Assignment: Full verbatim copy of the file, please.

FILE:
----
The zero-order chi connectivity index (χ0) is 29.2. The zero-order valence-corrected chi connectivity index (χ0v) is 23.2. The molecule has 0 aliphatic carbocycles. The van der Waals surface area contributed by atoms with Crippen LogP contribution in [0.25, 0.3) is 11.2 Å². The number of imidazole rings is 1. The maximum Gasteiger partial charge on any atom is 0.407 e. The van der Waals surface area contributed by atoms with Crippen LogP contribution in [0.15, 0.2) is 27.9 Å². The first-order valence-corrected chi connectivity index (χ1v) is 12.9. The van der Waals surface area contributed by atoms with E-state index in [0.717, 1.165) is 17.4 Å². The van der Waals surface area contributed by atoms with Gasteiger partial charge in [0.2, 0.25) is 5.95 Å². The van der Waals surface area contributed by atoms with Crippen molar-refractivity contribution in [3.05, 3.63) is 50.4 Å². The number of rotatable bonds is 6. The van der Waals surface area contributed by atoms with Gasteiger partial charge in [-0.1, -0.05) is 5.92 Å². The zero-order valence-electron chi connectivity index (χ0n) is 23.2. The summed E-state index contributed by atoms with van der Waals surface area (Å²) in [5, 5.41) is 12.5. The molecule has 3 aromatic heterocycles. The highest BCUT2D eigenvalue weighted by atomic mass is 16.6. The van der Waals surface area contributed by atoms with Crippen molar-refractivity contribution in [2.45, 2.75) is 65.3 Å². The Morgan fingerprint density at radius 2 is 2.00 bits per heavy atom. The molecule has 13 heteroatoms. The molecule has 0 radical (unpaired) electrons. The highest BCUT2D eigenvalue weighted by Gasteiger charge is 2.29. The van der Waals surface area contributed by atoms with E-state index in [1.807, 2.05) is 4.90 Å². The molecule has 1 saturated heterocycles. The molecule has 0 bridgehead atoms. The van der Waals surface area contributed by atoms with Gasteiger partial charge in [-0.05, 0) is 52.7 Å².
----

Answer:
The zero-order chi connectivity index (χ0) is 29.2. The zero-order valence-corrected chi connectivity index (χ0v) is 23.2. The molecule has 0 aliphatic carbocycles. The van der Waals surface area contributed by atoms with Crippen LogP contribution in [0.25, 0.3) is 11.2 Å². The number of imidazole rings is 1. The maximum Gasteiger partial charge on any atom is 0.407 e. The van der Waals surface area contributed by atoms with Crippen LogP contribution in [0.15, 0.2) is 27.9 Å². The first-order valence-corrected chi connectivity index (χ1v) is 12.9. The van der Waals surface area contributed by atoms with E-state index in [0.717, 1.165) is 17.4 Å². The van der Waals surface area contributed by atoms with Gasteiger partial charge in [0.2, 0.25) is 5.95 Å². The van der Waals surface area contributed by atoms with Crippen molar-refractivity contribution in [3.05, 3.63) is 50.4 Å². The number of rotatable bonds is 6. The van der Waals surface area contributed by atoms with Gasteiger partial charge in [-0.1, -0.05) is 5.92 Å². The zero-order valence-electron chi connectivity index (χ0n) is 23.2. The summed E-state index contributed by atoms with van der Waals surface area (Å²) in [5, 5.41) is 12.5. The molecule has 3 aromatic heterocycles. The highest BCUT2D eigenvalue weighted by atomic mass is 16.6. The van der Waals surface area contributed by atoms with Crippen molar-refractivity contribution in [2.45, 2.75) is 65.3 Å². The Morgan fingerprint density at radius 2 is 2.00 bits per heavy atom. The molecule has 13 heteroatoms. The molecule has 0 radical (unpaired) electrons. The highest BCUT2D eigenvalue weighted by Gasteiger charge is 2.29. The van der Waals surface area contributed by atoms with E-state index in [1.807, 2.05) is 4.90 Å². The molecule has 1 saturated heterocycles. The molecule has 0 bridgehead atoms. The van der Waals surface area contributed by atoms with Gasteiger partial charge in [-0.05, 0) is 52.7 Å².